Potential repercussions?

But will prospective expansion states decide – as Maryland did – to punish Vireo for the alleged December 2015 incident? Or will they be like Pennsylvania and see past the allegations? Industry analysts are divided.

Denver-based consultant Kayvan Khalatbari – who represented another successful Pennsylvania license applicant – believes Vireo will be damaged by the allegations. He thinks there are enough unknowns about the alleged incident to potentially influence regulators judging Vireo’s future applications.

“I find it hard to believe that there aren’t more (Vireo employees) who were very well aware of what was happening,” Khalatbari said, echoing sentiments of Minnesota state Rep. Nick Zerwas.

Given that most state programs attract a deluge of applications and award a small number of licenses, Khalatbari said it would be easy for state regulators to look past Vireo and pick competitors that don’t have blemishes.

Other cannabis industry observers said Vireo’s expansion plans may hinge on the company’s ability to persuade state regulators that the alleged December 2015 incident was isolated to the accused former executives.

“If a company can demonstrate that these bad actions were done by employees who are no longer with the company – and without the knowledge of the ownership or the management of the company – then they probably can survive (scrutiny),” said Kris Krane, managing partner of 4Front Ventures, a cannabis-focused consulting firm in Boston.

“But if Minnesota or New York (were to decide) to strip (Vireo’s) license because of this, or take some other punitive action against them – like sanctions or a fine – that may be hard for them to get beyond.”

Taking precautions

In addition to the Wright County prosecutors pursuing felony charges against the two former Vireo executives, the Minnesota legislature passed a bill signed by the governor this spring mandating fines for medical marijuana businesses that violate laws forbidding transport of cannabis across state lines.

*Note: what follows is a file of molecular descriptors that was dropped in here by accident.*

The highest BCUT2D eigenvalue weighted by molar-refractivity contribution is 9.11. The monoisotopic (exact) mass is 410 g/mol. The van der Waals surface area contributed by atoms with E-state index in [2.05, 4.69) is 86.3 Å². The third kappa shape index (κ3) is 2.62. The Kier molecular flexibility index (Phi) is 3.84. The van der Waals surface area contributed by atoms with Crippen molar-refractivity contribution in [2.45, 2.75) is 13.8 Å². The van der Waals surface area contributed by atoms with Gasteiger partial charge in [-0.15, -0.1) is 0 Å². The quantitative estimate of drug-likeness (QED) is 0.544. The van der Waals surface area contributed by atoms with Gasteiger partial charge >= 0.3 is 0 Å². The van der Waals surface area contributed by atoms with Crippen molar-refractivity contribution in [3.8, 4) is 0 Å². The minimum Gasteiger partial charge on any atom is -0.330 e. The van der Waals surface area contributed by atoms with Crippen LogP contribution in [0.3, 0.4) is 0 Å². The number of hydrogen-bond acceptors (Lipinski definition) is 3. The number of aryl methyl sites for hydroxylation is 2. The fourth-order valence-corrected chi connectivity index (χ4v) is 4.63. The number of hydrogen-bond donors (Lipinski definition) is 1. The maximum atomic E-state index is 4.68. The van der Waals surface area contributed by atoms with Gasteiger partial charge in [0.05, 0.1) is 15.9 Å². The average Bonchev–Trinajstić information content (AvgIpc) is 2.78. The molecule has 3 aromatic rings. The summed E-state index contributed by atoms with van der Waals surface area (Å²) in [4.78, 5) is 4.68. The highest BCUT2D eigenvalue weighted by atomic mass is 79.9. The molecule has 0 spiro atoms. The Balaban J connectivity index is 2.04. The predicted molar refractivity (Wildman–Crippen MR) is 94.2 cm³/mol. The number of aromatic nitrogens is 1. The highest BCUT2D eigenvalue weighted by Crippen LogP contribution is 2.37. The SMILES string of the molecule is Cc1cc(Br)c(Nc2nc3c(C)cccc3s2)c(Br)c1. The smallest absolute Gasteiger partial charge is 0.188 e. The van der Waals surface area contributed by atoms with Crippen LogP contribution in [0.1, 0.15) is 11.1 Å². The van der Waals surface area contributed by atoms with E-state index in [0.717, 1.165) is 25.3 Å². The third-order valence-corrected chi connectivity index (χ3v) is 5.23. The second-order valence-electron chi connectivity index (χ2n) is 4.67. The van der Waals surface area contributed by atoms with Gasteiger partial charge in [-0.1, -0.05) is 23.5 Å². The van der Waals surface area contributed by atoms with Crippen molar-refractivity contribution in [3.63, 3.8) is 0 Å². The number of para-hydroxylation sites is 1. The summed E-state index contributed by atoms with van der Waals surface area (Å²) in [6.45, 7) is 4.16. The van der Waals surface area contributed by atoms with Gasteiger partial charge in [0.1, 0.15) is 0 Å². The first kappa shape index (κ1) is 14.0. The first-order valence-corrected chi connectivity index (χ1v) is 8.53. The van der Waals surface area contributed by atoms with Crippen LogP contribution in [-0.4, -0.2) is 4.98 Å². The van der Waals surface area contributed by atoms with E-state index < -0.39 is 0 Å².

The new law also stipulates that state regulators will be prohibited from renewing the licenses of companies that violate those laws. In Minnesota, medical marijuana companies must renew their licenses every three years.

The new law won’t be retroactively enforced, however, so Vireo won’t face a penalty for the alleged December 2015 incident.

The measure’s chief sponsor, Nick Zerwas, told Marijuana Business Daily his motivation for writing the legislation was to discourage federal authorities from interfering in Minnesota’s MMJ program.

His goal was to show the Trump administration – especially U.S. Attorney General Jeff Sessions, who is seen as hostile to the cannabis industry – that Minnesota is serious about enforcing laws pertaining to cannabis.

“What’s important is that the state of Minnesota makes it clear that medical marijuana companies need to comply with state and federal laws,” Zerwas said. 

“I want to show our federal partners that if one of our medical marijuana licensees violates federal commerce laws, we’re not going to tolerate that.”

Omar Sacirbey can be reached at [email protected]

One comment on “Could medical marijuana company’s past haunt its future?
  1. Kelley Mottola on

    Nice that they are being charged with transporting across state lines, but we give them another license in PA? This country is so messed up. Pretty sad that we The People can’t get anything passed that makes any sense.

    Reply